Background of Bias: Subtle changes in line up backgrounds increase the own race bias
In police photo lineups there can sometimes be small variations in shades and hues of the background images due to the faces being filmed under different lighting and cameras. Own race bias refers to a situation where people are better at remembering the faces of those who are the same race as them and find it more difficult to recognise faces from a different race. In this paper we investigated the influence of small colour variations in backgrounds for the recognition of Black and White faces. Across 3 experiments we found when small changes were introduced into the backgrounds of the images this increased false identifications for previously unseen Black faces, but not White faces. This finding suggests that the police need to ensure that the backgrounds of the photo lineups they use are all uniform to reduce mistaken identifications of innocent suspects.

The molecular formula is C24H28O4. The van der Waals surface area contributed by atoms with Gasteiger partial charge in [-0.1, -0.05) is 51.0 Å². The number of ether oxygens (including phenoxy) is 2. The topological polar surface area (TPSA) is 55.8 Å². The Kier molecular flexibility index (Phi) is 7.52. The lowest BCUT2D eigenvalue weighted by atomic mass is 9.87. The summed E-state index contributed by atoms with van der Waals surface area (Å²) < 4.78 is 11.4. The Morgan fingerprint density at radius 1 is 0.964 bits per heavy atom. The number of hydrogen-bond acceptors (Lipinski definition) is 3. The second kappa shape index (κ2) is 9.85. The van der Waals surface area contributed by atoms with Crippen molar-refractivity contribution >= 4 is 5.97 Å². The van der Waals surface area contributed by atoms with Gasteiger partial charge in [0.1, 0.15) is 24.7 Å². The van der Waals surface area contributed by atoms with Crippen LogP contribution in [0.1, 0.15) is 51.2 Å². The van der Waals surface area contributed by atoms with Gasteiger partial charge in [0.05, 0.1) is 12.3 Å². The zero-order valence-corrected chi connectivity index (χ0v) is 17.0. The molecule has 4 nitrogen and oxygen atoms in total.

A dataset collected through Gorilla for face recognition data for Experiments 2 and 3 from the paper have been uploaded in Excel. The data consists of percentage of responses from the face recognition tasks, see the Excel doc for data labels.
Please cite Havard et al (2023) A Background of Bias: Subtle changes in line up backgrounds increase the own race bias, Journal of Police and Criminal Psychology, in press, if using this data.
- Forensic Cognition Research Group (FCRG)